Movies We Like
I have been an avid Miyazaki fan since the Hong Kong Film Festival of 1984, when I saw Nausicaä and Castle in The Sky. I think Miyazaki-san did his greatest work in the 90s, before Spirited Away brought him fame and fortune in Hollywood. And of his 1990s films, there is none more mature, moving, and masterful as Porco Rosso, the story of World War I flying ace Marco Porcellino, whose disillusionment with the rise of fascism made him choose to become a pig.
In abandoning the world, Marco also left behind people who loved him, especially the beautiful Gina, widow of his wartime comrade and owner of the best club in the Adriatics, where bounty hunters and air pirates alike leave their guns (and troubles) behind.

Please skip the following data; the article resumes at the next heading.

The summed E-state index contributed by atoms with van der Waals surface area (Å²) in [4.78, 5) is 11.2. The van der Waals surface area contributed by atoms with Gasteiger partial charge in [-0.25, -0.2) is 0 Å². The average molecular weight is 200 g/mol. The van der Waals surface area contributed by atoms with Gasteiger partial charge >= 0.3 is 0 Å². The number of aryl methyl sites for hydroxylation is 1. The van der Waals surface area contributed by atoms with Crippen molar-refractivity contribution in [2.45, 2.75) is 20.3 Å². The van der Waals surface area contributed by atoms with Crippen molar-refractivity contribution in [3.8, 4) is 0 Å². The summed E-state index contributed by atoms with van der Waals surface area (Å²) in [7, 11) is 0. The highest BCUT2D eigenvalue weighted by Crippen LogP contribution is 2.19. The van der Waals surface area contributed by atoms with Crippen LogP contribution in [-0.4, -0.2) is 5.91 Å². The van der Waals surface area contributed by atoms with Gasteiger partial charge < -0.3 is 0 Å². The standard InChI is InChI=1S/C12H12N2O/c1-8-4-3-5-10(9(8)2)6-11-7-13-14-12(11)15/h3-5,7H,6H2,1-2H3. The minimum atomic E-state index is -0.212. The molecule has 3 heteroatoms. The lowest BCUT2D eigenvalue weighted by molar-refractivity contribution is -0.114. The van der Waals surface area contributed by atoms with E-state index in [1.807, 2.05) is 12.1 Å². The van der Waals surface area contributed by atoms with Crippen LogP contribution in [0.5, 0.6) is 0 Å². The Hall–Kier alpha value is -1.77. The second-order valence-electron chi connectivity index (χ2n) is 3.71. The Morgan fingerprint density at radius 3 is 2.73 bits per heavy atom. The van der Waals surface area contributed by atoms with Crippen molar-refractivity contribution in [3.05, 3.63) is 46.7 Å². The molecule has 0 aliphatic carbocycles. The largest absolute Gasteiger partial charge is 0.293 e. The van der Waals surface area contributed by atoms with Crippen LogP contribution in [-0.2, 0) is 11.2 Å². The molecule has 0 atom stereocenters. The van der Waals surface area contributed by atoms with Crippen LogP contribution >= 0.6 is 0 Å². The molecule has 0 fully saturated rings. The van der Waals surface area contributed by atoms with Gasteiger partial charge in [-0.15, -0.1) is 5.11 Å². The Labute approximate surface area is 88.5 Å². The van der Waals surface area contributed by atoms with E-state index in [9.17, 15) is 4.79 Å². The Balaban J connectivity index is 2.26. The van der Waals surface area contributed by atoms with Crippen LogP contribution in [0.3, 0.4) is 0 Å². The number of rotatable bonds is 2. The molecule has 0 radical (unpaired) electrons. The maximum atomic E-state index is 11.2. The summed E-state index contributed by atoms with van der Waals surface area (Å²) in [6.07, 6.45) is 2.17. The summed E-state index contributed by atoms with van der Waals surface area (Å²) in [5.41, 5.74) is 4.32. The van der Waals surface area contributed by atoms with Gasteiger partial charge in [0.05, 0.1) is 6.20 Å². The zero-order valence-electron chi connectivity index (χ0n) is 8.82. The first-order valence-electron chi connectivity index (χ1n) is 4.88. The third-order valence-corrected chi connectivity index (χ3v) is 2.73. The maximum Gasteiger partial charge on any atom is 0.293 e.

This is Miyazaki's most romantic film, and could easily have been done with live actors. But with his usual zeal and fanaticism for every authentic detail, Miyazaki has created out of manga (cartoon) a completely believable world, much as Hitchcock had in The Birds with matte painting. The seaplanes and their dogfights will overwhelm you with their realism, and Marco's engine actually bears the brandname Ghibli in reference to Miyazaki's movie studio, just as Grandfather Piccolo who owns the plane factory bears an unmistakable resemblance to Miyazaki-san himself.
The score from Joe Hisaishi is sometimes very beautiful, such as the tango that accompanies Marco's ascent into the clouds on his way to Milan. Gina's song, "le temp des cherises," was actually the rallying cry of the French communists in the 30s. The dubbing by Disney Studio is magnificent, offering a difficult choice of Michael Keaton as an English-speaking Marco or Jean Reno as a French-speaking one. Both are bravura performances, as is everything else about this "cartoon for adults."